For Rouch, perhaps more than any other filmmaker, understand the singular power of the collectivist cinema to mediate, quite beautifully, two dangerous poles: the ossification of a social ritual on one hand (possession), and the release of a mob’s energy against it on the other (exorcism). And we live in an age now in which these two poles must constantly be opposed: the desperate violence of Haneke, Breillat, or suburban teens on Jackass (Johnny Knoxville, Spike Jonze, Jeff Tremaine, 2000-2002), vying for the attention of shock-value across youtube and the media, videotaping themselves constantly, seems a logical response to the NSA’s bland, invisible surveillance, designed to make its citizens conform to the protocol of politically correct rituals with the unconscious knowledge that they’re being filmed at all moments. For, as another collectivist film, Red Squad(Howard Blatt, Steven Fischler, Joel Sucher, 1972) makes clear, citizens will always be expected to conform to the image, to reenact the images they've seen for the camera, so that the NSA can ensure that citizens are following the "correct," operational image. Each action becomes protocol for the next; the NSA insists that everything can be seen except the NSA itself. 


Red Squad turns this total possession into a kind of exorcism with an empty center: the amateur filmmakers decide to film the law-enforcers who are filming them, and, as in Oshima's The Man Who Left His Will on Film (Tôkyô sensô sengo hiwa, 1970), the only transgressive act being caught by the camera is of course the filmmaking itself. A fascinating movie, since the Red Squad's fear of being filmed only reveals the utter violence of what they're doing in the first place: filmmaking is a way to ensure that subjects act "properly," and of course this is why the Red Squad doesn't want to be filmed—ensuring that everyone else acts according to a code of behavior would excuse them from having to follow one as well. The comedy is of the amateur communists, with zero resources, who end up parodying the entire "home movie" operation of the police in an attempt to inhibit the inhibitors. The Rouchian model already seems impossible in this calculus of operations to be eternally-repeated: for while Rouch insists on participating in the action, the Red Squad's cameras are necessarily invisible in order to leave its subjects—any activist in New York, and possibly anyone at all—in constant paranoia.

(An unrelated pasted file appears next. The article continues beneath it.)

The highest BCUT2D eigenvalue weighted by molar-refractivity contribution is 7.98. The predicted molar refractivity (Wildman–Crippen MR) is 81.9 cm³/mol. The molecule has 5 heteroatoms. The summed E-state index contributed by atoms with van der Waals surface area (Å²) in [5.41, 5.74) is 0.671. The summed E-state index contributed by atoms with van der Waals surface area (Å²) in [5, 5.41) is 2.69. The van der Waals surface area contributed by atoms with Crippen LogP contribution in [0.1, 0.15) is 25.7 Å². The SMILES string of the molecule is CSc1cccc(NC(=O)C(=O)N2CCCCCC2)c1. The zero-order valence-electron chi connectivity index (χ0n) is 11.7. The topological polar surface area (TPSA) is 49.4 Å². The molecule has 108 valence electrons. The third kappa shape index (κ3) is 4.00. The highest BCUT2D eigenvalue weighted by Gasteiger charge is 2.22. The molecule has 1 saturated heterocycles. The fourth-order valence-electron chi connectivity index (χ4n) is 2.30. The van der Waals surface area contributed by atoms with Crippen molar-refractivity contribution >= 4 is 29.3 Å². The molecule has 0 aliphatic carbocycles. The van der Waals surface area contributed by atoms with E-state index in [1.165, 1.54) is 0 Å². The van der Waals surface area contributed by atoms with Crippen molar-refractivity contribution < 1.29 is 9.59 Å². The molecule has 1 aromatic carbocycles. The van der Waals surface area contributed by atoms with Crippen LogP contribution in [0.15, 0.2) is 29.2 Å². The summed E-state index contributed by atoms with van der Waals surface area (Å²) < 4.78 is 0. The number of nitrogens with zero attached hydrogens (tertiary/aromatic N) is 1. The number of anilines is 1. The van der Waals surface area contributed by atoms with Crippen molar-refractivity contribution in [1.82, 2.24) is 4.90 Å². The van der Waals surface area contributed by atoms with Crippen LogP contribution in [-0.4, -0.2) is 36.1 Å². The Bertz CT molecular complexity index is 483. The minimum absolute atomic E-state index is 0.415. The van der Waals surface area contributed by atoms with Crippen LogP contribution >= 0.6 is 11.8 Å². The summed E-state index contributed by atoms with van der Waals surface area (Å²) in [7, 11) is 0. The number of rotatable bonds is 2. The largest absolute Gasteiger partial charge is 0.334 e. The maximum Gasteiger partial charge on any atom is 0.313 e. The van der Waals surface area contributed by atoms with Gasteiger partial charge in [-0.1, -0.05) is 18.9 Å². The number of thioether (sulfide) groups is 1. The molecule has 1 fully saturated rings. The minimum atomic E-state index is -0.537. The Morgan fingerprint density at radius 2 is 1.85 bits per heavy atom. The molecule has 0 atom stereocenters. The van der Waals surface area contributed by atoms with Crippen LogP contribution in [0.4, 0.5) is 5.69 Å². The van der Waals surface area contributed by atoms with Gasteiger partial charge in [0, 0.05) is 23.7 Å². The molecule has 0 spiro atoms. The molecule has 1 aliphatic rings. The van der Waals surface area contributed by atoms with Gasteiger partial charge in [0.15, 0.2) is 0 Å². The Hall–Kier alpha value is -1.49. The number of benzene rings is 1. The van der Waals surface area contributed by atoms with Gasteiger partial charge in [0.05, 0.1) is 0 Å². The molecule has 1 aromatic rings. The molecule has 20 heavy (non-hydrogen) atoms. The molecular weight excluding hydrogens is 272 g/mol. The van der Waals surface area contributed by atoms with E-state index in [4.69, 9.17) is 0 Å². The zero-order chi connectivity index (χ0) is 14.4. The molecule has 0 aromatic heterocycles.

Here we can ask if the collectivist film might risk stifling individual voices as much as promote them. And we might, perhaps, make a distinction between two types of collectivist films, without any idea which side Red Squad, as a kind of surveillance state Duck Amuck (Looney Tunes' Merrie Melodies: Duck Amuck, Chuck Jones,1953), might fall on: 1) one that seeks to erase the differences between its members in favor of a propagandistic position and pitch, and 2) one that seeks to promote differences by facilitating discussion and debate among members. This isn't quite as simple a distinction as "cinema of the cure" vs "cinema of the diagnosis," since both are critical against the status quo. Winter Soldier(Winterfilm Collective, 1972),  for example, takes an obvious stance against the abuse of soldiers in Vietnam, until that stance comes under question in a hallway debate near the end of the film: suddenly it's not enough to get evidence without offering criticism of why things have happened and how they have to be improved. So the film starts from a point of collective agreement before turning into a collective debate about what the film should be about.


The important point is that both types of collective film—“possession” and “exorcism” if one likes—assume the camera’s position to stage the action. The suggestion here—both in the films and Rossin’s programming—is that the collectivist documentary might entail a collapse not only of individual authorship, but authorship altogether, so that the subjects of the film, whether or not they're holding the camera, obligate and determine the filmmaking. Regional films like Finally Got the News (Stewart Bird, Peter Gessner, Rene Lichtman y John Louis Jr., 1970) and El Pueblo Se Levanta (The Newsreel Collective, 1971) entangle themselves between these modes: both seem to want to be propaganda bulletins about local problems that would erase the participation of individuals in the project. But the authorial, authoritative voice-over is always written in a kind of street dialect, and told by members with local accents: sometimes the testimony of locals within the film becomes the voice-over of the film itself. So a much more interesting process is enabled—instead of a standardized, correct authorial position, the films only offer us the voices of individuals from a precise circumstance, place and time.


Let’s articulate one more fault line along which this simplified distinction of the cinema of possession and the cinema of exorcism operates: the blurry line between collective films regulating action according to a party line, and enabling actions that might not have been possible without the camera, against the system of oppression. Some of the later, grassroots films, like So That You Can Live, (Cinema Action, 1982), seem even to have retreated to some kind of left-wing conservativism: attempts to work within the system to reform it and recover the home values that capitalism has sold them but rarely provided.